I started a Plant-Based Diet in my 40´s: This Is How I Feel One Year In
As a young kid, I remember that chicken, beef, pork, or fish were always the focus of lunch and dinner. I saw grains such as rice as okay and vegetables as an obligation. I HAD to eat those veggies, although it was a drag.
Cartoons, TV shows, and movies always showed meat as the centerpiece of meals. Today, a Viking cartoon is still in my head as it showed meaty served in a banquet. I guess meat was always portrayed as omnipresent in our everyday lives.
I´m not pushing veganism, vegetarianism, or anything of the sort. You see, life has shown me to stay away from “ism´s” I’ve learned to stay in the middle path and take and use whatever is helpful to me.
I eat meat today. Usually organic certified only and maybe about twice a week. I love cooking and eating, and I enjoy what it does for my body and mind. With that said, you are literally what you eat. Whatever you put in your mouth and swallow will turn into your body cells. This is a simple biological fact of life. What you choose to eat will affect how healthy your body will be. It is your option and responsibility to choose adequately.
Generally, it is usually healthy if you make food with a plant. If food is made IN a plant, it is probably not healthy. Even if it is labeled vegan, natural, or vegetarian, processed food will likely negatively affect your health. Ideally, it would help if you put some effort into avoiding factory-processed foods.
To be clear and as a disclaimer, I am not a medical doctor, nor am I in any shape or form trying to give medical advice. This is just about my personal experience, a story. Please speak with your doctor, as they are the best person to get medical advice.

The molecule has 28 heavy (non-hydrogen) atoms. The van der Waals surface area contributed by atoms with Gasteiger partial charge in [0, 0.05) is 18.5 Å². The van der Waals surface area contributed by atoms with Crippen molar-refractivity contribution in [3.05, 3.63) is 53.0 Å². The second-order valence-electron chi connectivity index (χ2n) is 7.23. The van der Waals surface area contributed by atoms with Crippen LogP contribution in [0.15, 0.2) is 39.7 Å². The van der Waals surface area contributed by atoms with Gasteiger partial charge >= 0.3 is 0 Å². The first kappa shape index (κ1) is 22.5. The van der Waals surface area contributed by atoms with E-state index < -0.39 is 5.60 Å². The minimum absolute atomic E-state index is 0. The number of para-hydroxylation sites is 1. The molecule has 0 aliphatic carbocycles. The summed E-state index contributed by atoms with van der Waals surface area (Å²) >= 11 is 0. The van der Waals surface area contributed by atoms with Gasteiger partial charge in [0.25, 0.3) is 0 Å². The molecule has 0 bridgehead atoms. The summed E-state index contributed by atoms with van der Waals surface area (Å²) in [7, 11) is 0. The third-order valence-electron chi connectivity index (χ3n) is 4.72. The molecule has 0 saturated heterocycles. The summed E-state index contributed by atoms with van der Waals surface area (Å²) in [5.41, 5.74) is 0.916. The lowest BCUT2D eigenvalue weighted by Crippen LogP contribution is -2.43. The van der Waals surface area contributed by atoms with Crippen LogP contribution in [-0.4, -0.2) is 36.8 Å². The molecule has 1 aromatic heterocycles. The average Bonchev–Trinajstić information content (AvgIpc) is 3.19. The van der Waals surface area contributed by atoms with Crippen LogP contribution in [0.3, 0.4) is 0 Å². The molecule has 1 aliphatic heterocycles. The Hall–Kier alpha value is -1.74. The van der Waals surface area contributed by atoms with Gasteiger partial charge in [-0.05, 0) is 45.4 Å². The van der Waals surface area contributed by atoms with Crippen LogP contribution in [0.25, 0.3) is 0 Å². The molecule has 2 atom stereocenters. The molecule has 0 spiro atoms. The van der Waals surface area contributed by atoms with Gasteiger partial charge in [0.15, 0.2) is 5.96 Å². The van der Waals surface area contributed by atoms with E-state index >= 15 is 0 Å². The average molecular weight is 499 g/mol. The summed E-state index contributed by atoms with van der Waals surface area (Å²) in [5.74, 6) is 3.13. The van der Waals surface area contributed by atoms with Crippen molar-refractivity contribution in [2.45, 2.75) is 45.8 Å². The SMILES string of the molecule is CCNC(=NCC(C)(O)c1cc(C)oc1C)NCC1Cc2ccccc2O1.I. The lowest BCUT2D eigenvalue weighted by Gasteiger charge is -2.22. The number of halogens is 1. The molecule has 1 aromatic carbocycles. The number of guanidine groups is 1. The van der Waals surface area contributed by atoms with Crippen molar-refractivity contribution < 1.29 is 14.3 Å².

So back to me, around the time I was in my late 30´s I started to grow a belly, and before I knew it, I was 40 years old and obese. I felt terrible, looked terrible, and my doctor was very concerned about my physical check-up and bloodwork results. She went on and on about how I needed to take cholesterol drugs for the rest of my life. She wouldn´t answer any of my questions about the side effects these drugs would have on my body and told me a heart attack or diabetes would do me more harm than the meds.
Every so often, I would notice how my self-confidence had been going down, and with it, my self-respect had gone down as well. Overeating, not exercising, and gaining more weight made me feel depressed. I was in trouble, and I knew it.
I remember my sister-in-law commenting: “Wow, you’re getting cellulitis on your belly. That´s nasty”. My pride or my -bad ego- decided to feel offended and to react like a victim. I chose to feel offended and hurt instead of taking in a constructive comment made with love and realizing that I had to change.
As I am writing this for you, I realized that it impacts me, particularly learning and observing myself.
By looking at nature, I infer that maybe the reason we are here (living beings) is to evolve by understanding and changing our self-destructive behavior.
It seems that we, the bald monkeys of the planet, have an overgrown sense of being superior to other living beings. It just turns out that we are the only species on this planet that is destroying itself, individually and collectively. So how exactly do we get around thinking that we are so superior when we are sabotaging our very existence? Anyway, sorry for the rant – I´m also human.
I watched a couple of documentaries on Netflix about how cow flatulence and burps (not the pollution generated by the Petrochemical cartels) are responsible for our genuine and severe climate change crisis. I was shocked to learn how we cause suffering in animals and harm the planet by putting meat on our plates. I felt disgusted by how living beings are treated and put through so much suffering. I also caught a glimpse at the idea that animal protein and fat should not necessarily be the main ingredient of our meals and nutrition.